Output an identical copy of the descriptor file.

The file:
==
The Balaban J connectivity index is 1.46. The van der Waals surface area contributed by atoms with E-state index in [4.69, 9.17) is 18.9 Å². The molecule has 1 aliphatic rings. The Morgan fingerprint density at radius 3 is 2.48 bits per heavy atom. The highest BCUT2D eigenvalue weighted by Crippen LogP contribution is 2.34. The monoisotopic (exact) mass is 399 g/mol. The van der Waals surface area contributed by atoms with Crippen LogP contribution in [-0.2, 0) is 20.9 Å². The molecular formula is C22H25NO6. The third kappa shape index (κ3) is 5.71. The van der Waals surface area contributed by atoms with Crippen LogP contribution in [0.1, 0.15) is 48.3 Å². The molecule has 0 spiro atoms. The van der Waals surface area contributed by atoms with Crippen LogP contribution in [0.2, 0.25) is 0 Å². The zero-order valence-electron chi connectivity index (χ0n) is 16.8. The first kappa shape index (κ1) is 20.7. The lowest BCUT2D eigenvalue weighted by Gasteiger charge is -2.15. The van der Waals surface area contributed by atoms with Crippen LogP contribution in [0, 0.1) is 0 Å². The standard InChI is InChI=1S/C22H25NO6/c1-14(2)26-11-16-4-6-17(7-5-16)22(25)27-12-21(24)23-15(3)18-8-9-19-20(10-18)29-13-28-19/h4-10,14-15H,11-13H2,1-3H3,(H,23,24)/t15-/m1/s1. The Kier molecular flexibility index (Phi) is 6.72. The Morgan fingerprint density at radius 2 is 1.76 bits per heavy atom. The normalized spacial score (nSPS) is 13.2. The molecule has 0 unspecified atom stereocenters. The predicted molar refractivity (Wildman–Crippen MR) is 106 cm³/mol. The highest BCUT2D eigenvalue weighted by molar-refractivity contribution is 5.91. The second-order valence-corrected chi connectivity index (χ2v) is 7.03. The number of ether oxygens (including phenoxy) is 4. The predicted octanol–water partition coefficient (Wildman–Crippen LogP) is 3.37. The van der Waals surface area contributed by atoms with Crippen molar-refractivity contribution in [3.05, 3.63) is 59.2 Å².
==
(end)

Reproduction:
The Balaban J connectivity index is 1.46. The van der Waals surface area contributed by atoms with E-state index in [4.69, 9.17) is 18.9 Å². The molecule has 1 aliphatic rings. The Morgan fingerprint density at radius 3 is 2.48 bits per heavy atom. The highest BCUT2D eigenvalue weighted by Crippen LogP contribution is 2.34. The monoisotopic (exact) mass is 399 g/mol. The van der Waals surface area contributed by atoms with Crippen LogP contribution in [-0.2, 0) is 20.9 Å². The molecular formula is C22H25NO6. The third kappa shape index (κ3) is 5.71. The van der Waals surface area contributed by atoms with Crippen LogP contribution in [0.1, 0.15) is 48.3 Å². The molecule has 0 spiro atoms. The van der Waals surface area contributed by atoms with Crippen LogP contribution in [0.2, 0.25) is 0 Å². The zero-order valence-electron chi connectivity index (χ0n) is 16.8. The first kappa shape index (κ1) is 20.7. The lowest BCUT2D eigenvalue weighted by Gasteiger charge is -2.15. The van der Waals surface area contributed by atoms with Crippen LogP contribution in [0, 0.1) is 0 Å². The standard InChI is InChI=1S/C22H25NO6/c1-14(2)26-11-16-4-6-17(7-5-16)22(25)27-12-21(24)23-15(3)18-8-9-19-20(10-18)29-13-28-19/h4-10,14-15H,11-13H2,1-3H3,(H,23,24)/t15-/m1/s1. The Kier molecular flexibility index (Phi) is 6.72. The Morgan fingerprint density at radius 2 is 1.76 bits per heavy atom. The normalized spacial score (nSPS) is 13.2. The molecule has 0 unspecified atom stereocenters. The predicted molar refractivity (Wildman–Crippen MR) is 106 cm³/mol. The highest BCUT2D eigenvalue weighted by molar-refractivity contribution is 5.91. The second-order valence-corrected chi connectivity index (χ2v) is 7.03. The number of ether oxygens (including phenoxy) is 4. The predicted octanol–water partition coefficient (Wildman–Crippen LogP) is 3.37. The van der Waals surface area contributed by atoms with Crippen molar-refractivity contribution in [3.05, 3.63) is 59.2 Å².